Barracoon, just completed, is a non-fiction work written by Zora Neale Hurston begun in 1927. It was extremely difficult for her to find a publisher and this is a re-issued version with a foreword by Alice Walker. Hurston, a cultural anthropologist, managed to find the last survivor of the last African slave cargo ship brought to America. The book is the story of this survivor, of how he was taken and how he was living then and in that present time in America. Barracoon was the word for the slave barracks where slaves were held for transport and sale. The book is resonant with a sorrow I cannot begin to understand. It is written exactly as she heard him speak, in a difficult pidgeon. And so it requires close concentration to get the meaning. I am generally a fast reader but this held me to a slower, more attentive pace. It is a heartbreaking account of a tragic life, ripped from his home and family, sold into slavery, finding a way to live in “freedom”, losing his wife and all his children. This is his account of heartbreak in his simple, affecting words; of looking across to the hill where his entire Americky family lay buried at the time he recounted his story to Hurston. This pierces the heart of the African American identity in a visceral and personal way. This is not an observer account, it is a subjective memoir spoken in his own voice with very little interjection by the “author”. Everyone should read this as a stepping stone to some small understanding.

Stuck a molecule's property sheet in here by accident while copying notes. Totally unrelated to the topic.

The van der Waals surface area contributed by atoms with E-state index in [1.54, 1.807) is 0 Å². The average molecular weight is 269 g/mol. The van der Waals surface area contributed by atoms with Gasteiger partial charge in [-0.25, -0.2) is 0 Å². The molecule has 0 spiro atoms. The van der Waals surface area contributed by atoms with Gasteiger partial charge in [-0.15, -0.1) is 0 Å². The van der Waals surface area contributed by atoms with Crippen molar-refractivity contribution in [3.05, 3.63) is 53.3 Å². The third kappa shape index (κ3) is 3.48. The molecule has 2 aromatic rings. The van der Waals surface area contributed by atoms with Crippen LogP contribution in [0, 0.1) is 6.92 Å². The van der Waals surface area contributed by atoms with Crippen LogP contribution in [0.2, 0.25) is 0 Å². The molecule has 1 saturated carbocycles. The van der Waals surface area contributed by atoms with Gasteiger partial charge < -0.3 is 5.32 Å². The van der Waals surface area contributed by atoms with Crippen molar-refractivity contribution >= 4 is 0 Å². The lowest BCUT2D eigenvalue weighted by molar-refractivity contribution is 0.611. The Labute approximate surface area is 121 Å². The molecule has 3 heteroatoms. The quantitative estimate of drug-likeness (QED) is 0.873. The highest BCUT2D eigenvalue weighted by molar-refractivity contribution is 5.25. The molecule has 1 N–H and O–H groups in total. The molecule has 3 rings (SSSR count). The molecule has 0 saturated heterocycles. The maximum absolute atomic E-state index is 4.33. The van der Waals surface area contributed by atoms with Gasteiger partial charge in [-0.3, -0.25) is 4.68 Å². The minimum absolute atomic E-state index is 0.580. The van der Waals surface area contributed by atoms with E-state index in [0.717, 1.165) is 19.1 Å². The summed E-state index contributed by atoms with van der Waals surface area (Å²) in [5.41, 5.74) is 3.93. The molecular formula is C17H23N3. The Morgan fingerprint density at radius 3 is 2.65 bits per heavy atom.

And then, as if this wasn’t sufficient sorrow, I picked up Night by Elie Wiesel. This was the first thing he wrote, again reissued. It wasn’t popular when published as nobody wanted to acknowledge the truth of the european extermination. It is his first hand account of the time that, in denial still, his community was first turned into ghetto and later emptied of Jews, transported first to Birkenau, then dispersed to the ovens or work camps. It is his first hand account of the last time he saw his neighbors, loaded into cattle cars, and then his own family’s journey. It is his account of the last time he saw his mother and his seven year old sister as they walked to the crematorium. It is his account of witnessing his father’s death. It is his account of his loss of youth and faith and humanity. I have stood in the crematorium at Birkenau, remarkably intact. I have stood in the ruins at Dachau. And as much as I felt the presence of what happened in those places, and have seen the evidence – the coats, the hair, the shoes – I still cannot truly imagine the horror and enormity of the evil. He describes watching truckloads of babies being loaded into the fire, how do you survive the memory of that? For some reason, one of the most compelling images in this slim volume is of Jews speaking the Kaddish Yatom, the prayer for the dead, for themselves as they marched to their death. This is the prayer we speak for our dead, for others. It is a prayer of praise, not of death. And despite his loathing of any prayer praising a God that would allow the abominations to happen, he found himself reciting it as he thought he was about to die, so ingrained it was in him.